That collection of unreleased Starland Vocal Band tracks doesn’thave to be the only useless information you save onto your iPod:Info freaks have written a program that lets you transfer up to900 film entries from the Internet Movie Database (the softwarecan be found at www.magma.ca/~sheppard/IMDb/iPod.html). Meanwhile, Roster2iPod (at soundsgoodradio.net/py4ipod)lets you copy the current stats of any Major League Baseball teamdirectly onto the device, turning your MP3 player into oneexpensive baseball card.
If paper is too 20th-century for you, audible.com lets you download(for a fee, of course) thousands of books, newspapers such as The New York Times and TheWall Street Journal, and even foreign-language lessons,which are then read to you through those bud earphones. Don’t like the ponderous voice-overs?Read it yourself with PodNews (at www.versiontracker.com or www.ipodlounge.com), ashareware program that lets you upload headlines, sports scores, and horoscopes from the Web to your iPod. By the way, PodNews was written by a 14-year-old. What have you done lately?
Do you secretly suspect that the iPod is really Apple’s attempt at karmic retribution for its nightmarish proto-PDA, the Newton? You couldbe forgiven, given the number of i-geeks creating programs that allow the iPod to view contacts and appointments downloaded fromorganizational programs like Outlook and FileMaker. The application PodWriter (doug.steigerworld.com/podwriter.php) even lets you compose reminders (albeit awkwardly) using the iPod’s jog dial. Note to self: Buy a pen.
WHEELS OF PLASTIC
Every Tuesday night at New York nightclub APT, patrons grab a number from a deli-style ticket dispenser and take turns DJ’ing,relying only on their iPods–and their wits. First, the wannabes choose a four-minute set from a library of 2,000 songs. (“We pulled a lot of our playlist from Beck’s iPod collection, which we saw listed in The New York Times Magazine,” confesses event promoter Sai Blount.) Then,the aspiring Oakenfolds step up to a pair of iPods connected to asimple mixer to get the crowd grooving–or booing.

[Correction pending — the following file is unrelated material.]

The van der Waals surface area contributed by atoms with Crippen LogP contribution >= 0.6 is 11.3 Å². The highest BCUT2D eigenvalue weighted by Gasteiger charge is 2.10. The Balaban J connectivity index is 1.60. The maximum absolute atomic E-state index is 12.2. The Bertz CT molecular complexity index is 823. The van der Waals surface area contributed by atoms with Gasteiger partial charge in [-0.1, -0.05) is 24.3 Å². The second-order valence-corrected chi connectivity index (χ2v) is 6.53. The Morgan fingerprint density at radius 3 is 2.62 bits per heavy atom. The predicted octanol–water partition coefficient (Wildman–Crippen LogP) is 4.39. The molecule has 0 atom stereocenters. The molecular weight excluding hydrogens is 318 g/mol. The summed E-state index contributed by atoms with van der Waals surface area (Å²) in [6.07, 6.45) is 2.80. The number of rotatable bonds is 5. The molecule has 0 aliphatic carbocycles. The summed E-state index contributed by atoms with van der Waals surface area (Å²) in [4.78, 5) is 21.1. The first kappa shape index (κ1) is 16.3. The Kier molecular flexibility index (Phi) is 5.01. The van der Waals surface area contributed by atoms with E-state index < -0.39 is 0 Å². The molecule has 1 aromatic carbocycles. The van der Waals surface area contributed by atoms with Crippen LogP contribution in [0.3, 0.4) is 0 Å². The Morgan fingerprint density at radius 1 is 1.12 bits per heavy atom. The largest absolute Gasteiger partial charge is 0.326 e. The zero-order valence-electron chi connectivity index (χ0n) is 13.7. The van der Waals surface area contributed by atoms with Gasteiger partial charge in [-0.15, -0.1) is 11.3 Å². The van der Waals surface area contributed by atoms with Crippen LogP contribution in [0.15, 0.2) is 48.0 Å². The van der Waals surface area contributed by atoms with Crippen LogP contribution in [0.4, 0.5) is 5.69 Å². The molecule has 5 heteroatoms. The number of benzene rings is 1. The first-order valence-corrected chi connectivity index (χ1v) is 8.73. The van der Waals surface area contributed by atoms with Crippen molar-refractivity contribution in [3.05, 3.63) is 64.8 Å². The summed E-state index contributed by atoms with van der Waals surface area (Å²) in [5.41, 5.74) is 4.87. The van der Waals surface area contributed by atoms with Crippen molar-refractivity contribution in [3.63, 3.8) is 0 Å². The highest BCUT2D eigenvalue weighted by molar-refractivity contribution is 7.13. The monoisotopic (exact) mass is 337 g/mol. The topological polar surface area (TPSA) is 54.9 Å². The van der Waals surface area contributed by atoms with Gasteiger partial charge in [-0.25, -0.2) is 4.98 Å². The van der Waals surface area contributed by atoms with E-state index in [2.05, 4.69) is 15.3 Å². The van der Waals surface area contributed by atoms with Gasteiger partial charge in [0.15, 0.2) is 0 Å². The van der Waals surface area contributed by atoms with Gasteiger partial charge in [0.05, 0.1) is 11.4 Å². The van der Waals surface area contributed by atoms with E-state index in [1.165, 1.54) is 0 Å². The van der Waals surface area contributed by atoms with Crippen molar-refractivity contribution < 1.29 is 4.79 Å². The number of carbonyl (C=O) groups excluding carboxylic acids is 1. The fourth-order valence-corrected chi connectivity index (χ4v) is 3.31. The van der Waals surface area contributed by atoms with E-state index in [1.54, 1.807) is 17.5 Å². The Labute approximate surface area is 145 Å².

Combine the iPod’s massive, portable storage capacity (up to 20gigabytes) with its speedy FireWire connection and you’ve got asoftwarepirate’s wet dream–a quick, inconspicuous way to trade enormous files, usually in one direction. Plug the device into any Macand its icon appears on the desktop screen, where files can be dragged into the ‘Pod, and voilà–“free” software! Clever crooks have been known to hit display models at computer stores, discreetly sucking down entire copies of Microsoft Office in seconds. Note that Spin does not endorse such behavior.